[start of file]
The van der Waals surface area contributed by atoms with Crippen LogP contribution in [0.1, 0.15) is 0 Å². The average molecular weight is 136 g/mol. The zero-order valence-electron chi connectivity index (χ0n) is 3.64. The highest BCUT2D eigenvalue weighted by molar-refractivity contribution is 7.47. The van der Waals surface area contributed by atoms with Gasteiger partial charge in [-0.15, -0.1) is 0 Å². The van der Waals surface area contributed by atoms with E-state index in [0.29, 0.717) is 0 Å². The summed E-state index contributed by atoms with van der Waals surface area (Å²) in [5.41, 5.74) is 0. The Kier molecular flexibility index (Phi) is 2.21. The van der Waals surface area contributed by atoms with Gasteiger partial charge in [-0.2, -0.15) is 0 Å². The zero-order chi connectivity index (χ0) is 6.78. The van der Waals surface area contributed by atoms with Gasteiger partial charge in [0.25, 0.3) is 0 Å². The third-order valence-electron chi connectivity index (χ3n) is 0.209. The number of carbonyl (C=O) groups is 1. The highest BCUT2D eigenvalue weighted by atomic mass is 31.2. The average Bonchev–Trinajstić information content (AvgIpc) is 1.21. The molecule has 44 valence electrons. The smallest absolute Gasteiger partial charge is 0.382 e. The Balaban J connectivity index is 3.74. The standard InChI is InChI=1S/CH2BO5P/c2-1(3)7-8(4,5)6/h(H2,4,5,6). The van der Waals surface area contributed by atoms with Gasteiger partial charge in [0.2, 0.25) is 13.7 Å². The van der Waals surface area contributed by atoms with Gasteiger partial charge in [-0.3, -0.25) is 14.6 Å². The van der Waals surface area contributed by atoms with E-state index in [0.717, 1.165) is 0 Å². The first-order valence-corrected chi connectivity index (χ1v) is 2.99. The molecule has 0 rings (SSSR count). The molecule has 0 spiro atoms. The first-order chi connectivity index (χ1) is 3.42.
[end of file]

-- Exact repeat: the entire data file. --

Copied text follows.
The van der Waals surface area contributed by atoms with Crippen LogP contribution in [0.1, 0.15) is 0 Å². The average molecular weight is 136 g/mol. The zero-order valence-electron chi connectivity index (χ0n) is 3.64. The highest BCUT2D eigenvalue weighted by molar-refractivity contribution is 7.47. The van der Waals surface area contributed by atoms with Gasteiger partial charge in [-0.15, -0.1) is 0 Å². The van der Waals surface area contributed by atoms with E-state index in [0.29, 0.717) is 0 Å². The summed E-state index contributed by atoms with van der Waals surface area (Å²) in [5.41, 5.74) is 0. The Kier molecular flexibility index (Phi) is 2.21. The van der Waals surface area contributed by atoms with Gasteiger partial charge in [-0.2, -0.15) is 0 Å². The zero-order chi connectivity index (χ0) is 6.78. The van der Waals surface area contributed by atoms with Gasteiger partial charge in [0.25, 0.3) is 0 Å². The third-order valence-electron chi connectivity index (χ3n) is 0.209. The number of carbonyl (C=O) groups is 1. The highest BCUT2D eigenvalue weighted by atomic mass is 31.2. The average Bonchev–Trinajstić information content (AvgIpc) is 1.21. The molecule has 44 valence electrons. The smallest absolute Gasteiger partial charge is 0.382 e. The Balaban J connectivity index is 3.74. The standard InChI is InChI=1S/CH2BO5P/c2-1(3)7-8(4,5)6/h(H2,4,5,6). The van der Waals surface area contributed by atoms with Gasteiger partial charge in [0.2, 0.25) is 13.7 Å². The van der Waals surface area contributed by atoms with Gasteiger partial charge in [-0.3, -0.25) is 14.6 Å². The van der Waals surface area contributed by atoms with E-state index in [0.717, 1.165) is 0 Å². The first-order valence-corrected chi connectivity index (χ1v) is 2.99. The molecule has 0 rings (SSSR count). The molecule has 0 spiro atoms. The first-order chi connectivity index (χ1) is 3.42.